Loganathan et al. investigated the effect of heat treatment on the tribological properties of a uniformly diffusely distributed Al/NCD composite coating prepared by the cold spray technique, as shown in Figure 7 [123]. As shown in Figure 7A,B, both microhardness and anti-friction performance were improved after heat treatment for the Al/NCD composite. The improved anti-friction performance was induced by the high hardness, density and toughness of the coating, as well as the graphitization of NCD powders after heat treatment. To understand the wear mechanism of different composites, wear tracks were investigated using SEM observations. From Figure 7C, it can be seen that the track on the composite after heat treatment has a smooth surface (Figure 7C(b)), without cracks, pores, deep grooves or delamination on the track of composite prior to heat treatment (Figure 7C(d)). This demonstrates the great potential of heat-treated Al/NCD composites as wear-resistant coatings [123].

3.3.3. Fe-Based NCD Composites

(Fe/NCD) were also verified to have outstanding tribological properties. Huang et al. [124] prepared Fe-based composites reinforced by NCD powders through hot-press sintering. The effects of the NCD concentration on the mechanical and tribological properties of the sintered Fe/NCD composites were investigated, as shown in Figure 8. Due to the reaction between Fe and NCD during the sintering process, a pearlite microstructure was formed. The presence of NCD provides higher hardness, compressive and flexural strengths. Compared to the sintered iron, the hardness, compressive and flexural strengths of the composites containing 1 wt.% NCD were increased by 51.5%, 37.4% and 76.2%, respectively. In addition, the COF and wear resistance of the Fe/NCD composite increased with the increasing NCD concentration. In Figure 8A, the worn surface of Fe/1 wt% NCD composite is smoother, and the sliding grooves are shallower compared to that of sintered Fe, indicating that the wear mode changed from adhesive wear to a mixture of adhesive and abrasive wear after introducing NCD powders. However, the stripe-shaped films with high carbon content were formed on the worn surface of the Fe/2 wt% NCD composite (Figure 8B), caused by the unreacted NCD particles. The formation of these stripe-shaped films was explained by the schematic illustration in Figure 8C by the authors.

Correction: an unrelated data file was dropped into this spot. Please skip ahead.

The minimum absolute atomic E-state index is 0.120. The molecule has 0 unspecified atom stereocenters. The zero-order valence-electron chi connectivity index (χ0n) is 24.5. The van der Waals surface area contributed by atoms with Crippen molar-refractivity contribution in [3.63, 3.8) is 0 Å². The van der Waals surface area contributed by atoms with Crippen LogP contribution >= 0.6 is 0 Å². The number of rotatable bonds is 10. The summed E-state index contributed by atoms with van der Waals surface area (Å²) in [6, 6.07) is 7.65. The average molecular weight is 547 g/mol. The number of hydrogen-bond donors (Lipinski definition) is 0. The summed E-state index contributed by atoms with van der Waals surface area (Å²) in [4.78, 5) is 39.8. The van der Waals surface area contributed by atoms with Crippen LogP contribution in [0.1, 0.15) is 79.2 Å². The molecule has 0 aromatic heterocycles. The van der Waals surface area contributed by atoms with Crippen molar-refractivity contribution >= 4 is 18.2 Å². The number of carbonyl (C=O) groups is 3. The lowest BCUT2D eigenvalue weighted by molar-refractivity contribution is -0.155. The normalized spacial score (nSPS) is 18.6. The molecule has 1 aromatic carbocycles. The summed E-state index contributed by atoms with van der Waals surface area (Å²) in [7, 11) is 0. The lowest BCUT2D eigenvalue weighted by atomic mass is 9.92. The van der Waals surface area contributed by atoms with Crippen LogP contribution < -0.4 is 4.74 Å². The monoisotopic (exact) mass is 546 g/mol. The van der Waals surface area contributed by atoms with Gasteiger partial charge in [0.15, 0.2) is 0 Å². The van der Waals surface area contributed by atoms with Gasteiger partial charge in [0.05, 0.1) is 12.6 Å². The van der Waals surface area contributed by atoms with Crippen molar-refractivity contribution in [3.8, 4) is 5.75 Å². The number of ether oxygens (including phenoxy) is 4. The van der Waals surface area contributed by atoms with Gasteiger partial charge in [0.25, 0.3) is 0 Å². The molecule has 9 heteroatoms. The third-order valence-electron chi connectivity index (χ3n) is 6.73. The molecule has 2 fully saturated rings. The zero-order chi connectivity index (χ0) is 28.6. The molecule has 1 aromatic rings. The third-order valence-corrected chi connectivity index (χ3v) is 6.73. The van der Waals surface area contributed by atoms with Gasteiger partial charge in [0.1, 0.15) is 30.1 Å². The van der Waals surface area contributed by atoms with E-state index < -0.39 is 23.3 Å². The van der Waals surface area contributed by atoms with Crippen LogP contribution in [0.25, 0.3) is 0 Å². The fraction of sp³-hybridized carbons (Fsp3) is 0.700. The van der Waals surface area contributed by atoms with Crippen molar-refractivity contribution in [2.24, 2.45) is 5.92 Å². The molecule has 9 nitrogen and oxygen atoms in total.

3.3.4. NCD Composites with other Materials

Except for Ni/NCD, Al/NCD and Fe/NCD composites, NCD composites with other metals have shown excellent tribological properties, such as Mg [125,126], Ti [127,128,129,130], Cu [131,132], etc. These NCD composites, prepared by sintering, can significantly improve the tribological properties of drills, tools, workpieces, etc. Especially for Ti metal, owing to its lightweight, high hardness and biocompatibility, it is a perfect material in the field of medical application [133,134]. The preparation of Ti/NCD composites will further improve its performance and expand its application range, for example, the lubrication of artificial joints for medical surgery [129,130,131,132]. Due to the biocompatibility of both NCD and Ti [34,135,136], Chen et al. [60] demonstrated that a novel two-dimensional (2D) diamond nanosheet coating on Ti alloys synergistically enhances friction and wear performance combined with natural silk fibroin.